A Short and Sweet Proof via Factor Theorem

in steemstem •  2 years ago  (edited)

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The Succinct Proof

I chanced upon @mes's article on the proof that x - a is a factor of . He used k instead of n, but it is the same thing. Let me share with you a short and simple proof using the Factor Theorem, as follows.

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Done! Complete! Finito!

Short and sweet proof, via the power of the Factor Theorem! This is like once you have the machinery set up. you press the button, and it works like magic! But how did we get the Factor Theorem? Let me give you a short tour of the machinery.

How does it work?

Let us start with what we know from primary / elementary school. We know that for whole numbers, we have, for example 17 ÷ 3 = 5 r 2. The quotient is 5 and the remainder is 2. We can always write the dividend (the original number to be divided) as dividend = divisor × quotient + remainder. In this example, we would write 17 = 3 × 5 + 2. Also notice that the remainder is always less than the divisor.

The polynomials behave in a similar fashion. Let us look at an example.

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From the long division working, we know that when divided by , the quotient is and the remainder . The remainder is of degree 1, whereas the divisor has degree (highest power) 2. The degree of the remainder is less than that of the divisor.

Polynomial Theory

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Once we get the quotient and the remainder, we can always write the dividend (the original polynomial to be divided) as dividend = divisor × quotient + remainder. Also, the degree of the remainder is always less than the degree of the divisor. These facts are true in general.

The Remainder and Factor Theorems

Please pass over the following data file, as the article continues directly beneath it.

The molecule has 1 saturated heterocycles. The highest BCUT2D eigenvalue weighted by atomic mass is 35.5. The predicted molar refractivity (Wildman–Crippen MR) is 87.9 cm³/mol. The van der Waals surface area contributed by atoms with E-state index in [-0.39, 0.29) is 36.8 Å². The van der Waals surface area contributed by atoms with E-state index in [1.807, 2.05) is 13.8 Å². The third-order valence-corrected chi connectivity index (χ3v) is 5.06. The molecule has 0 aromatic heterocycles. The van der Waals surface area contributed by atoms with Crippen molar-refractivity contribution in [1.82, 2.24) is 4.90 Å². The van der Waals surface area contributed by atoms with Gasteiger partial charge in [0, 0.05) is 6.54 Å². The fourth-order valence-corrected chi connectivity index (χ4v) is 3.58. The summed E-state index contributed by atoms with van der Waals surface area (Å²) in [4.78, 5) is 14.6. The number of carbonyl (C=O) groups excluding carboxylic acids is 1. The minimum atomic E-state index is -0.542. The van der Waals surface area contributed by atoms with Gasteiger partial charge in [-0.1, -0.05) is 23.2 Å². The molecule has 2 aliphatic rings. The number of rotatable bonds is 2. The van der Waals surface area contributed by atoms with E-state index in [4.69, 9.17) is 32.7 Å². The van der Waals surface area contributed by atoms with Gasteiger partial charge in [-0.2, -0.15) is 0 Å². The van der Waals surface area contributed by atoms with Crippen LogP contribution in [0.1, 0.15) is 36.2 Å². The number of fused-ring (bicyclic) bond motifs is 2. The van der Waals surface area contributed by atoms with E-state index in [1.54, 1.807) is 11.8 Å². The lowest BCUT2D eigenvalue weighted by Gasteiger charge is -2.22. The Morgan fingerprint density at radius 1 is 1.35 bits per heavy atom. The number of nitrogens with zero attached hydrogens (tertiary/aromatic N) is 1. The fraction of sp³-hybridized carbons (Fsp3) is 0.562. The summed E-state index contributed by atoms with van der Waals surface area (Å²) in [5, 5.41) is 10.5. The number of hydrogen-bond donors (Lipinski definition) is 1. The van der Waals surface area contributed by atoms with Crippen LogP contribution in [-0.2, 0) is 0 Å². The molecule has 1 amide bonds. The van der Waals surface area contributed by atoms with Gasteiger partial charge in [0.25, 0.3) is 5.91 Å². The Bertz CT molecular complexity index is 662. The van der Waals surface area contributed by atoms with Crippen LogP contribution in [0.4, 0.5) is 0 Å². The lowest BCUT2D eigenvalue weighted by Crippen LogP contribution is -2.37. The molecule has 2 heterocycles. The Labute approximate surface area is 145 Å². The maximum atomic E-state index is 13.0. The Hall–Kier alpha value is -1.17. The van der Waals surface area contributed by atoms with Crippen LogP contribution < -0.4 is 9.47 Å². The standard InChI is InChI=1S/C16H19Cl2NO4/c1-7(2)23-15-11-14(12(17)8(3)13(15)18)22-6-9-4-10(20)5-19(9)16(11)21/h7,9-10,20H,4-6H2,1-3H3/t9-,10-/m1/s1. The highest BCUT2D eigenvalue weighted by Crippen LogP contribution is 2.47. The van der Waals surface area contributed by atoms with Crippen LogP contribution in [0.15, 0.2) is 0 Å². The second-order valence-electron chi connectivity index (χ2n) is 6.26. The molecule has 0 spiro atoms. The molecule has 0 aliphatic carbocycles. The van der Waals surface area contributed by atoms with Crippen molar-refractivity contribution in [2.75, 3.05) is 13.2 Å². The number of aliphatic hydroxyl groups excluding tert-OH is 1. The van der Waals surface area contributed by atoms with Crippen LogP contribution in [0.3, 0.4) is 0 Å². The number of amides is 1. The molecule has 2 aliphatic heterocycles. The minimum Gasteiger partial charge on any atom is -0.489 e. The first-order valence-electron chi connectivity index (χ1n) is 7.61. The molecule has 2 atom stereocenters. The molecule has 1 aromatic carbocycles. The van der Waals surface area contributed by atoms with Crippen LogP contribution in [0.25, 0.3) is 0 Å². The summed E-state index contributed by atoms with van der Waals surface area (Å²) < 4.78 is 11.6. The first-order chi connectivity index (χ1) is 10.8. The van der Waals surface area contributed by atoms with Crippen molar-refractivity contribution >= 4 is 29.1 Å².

If the divisor is linear (degree 1), for example x - a, the remainder, being of a lesser degree, will be some constant. Suppose the dividend f(x) is divided by the divisor (x - a) to get some quotent Q(x) and some constant remainder R, then

f(x) = (x - aQ(x) + R.

Letting x = a, we get f(a) = 0·Q(a) + r = R. In other words, R = f(a). We do not need to worry about Q(a), because it is being multiplied by 0. Clever, eh? This is the Remainder Theorem.

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The Remainder Theorem says that when you divide f(x) by (x - a), the remainder is always the same as that obtained if you substituted a into the x and crunched out the number. As an example, if you take f(x) = divided by (x - 2) via loooooooog division, you will get 3 as the remainder. However, if you substituted x = 2 into the formula f(x), you get f(2) = = 8 - 5 = 3, the same answer straightaway!

This is POWERFUL! Or as we say, in Singapore, "POWDERFUL!".

So what about the Factor Theorem? Well, the Factor Theorem is just the Remainder Theorem when the remainder is zero.

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Suppose you are considering the division of f(x) by (x - a). If you do that substution x = a to calculate f(a), and you get 0, that means the remainder is zero, and that would imply that the divisor (x - a) divides f(x) exactly. That is precisely because you have no remainder. Thus, (x - a) is a factor of f(x).

As an example, let us say f(x) = . Now f(2) = = 8 - 8 = 0. 2 is a root of f(x)=0. Therefore x - 2 is a factor of . And by the way, this is an example of the fact that is a factor of in general.

Mathematics is about beauty, simplicity and elegance. But to achieve that, we need a deeper understanding of how things work.

Image Credit
The first image was modified from Pixabay, while the rest are all my own work.


You might also want to read my recent articles:
Two Squares in a Circle Problem
"Singapore Math" : The Cows and Goats Problem
Inequality: Always, sometimes or never?

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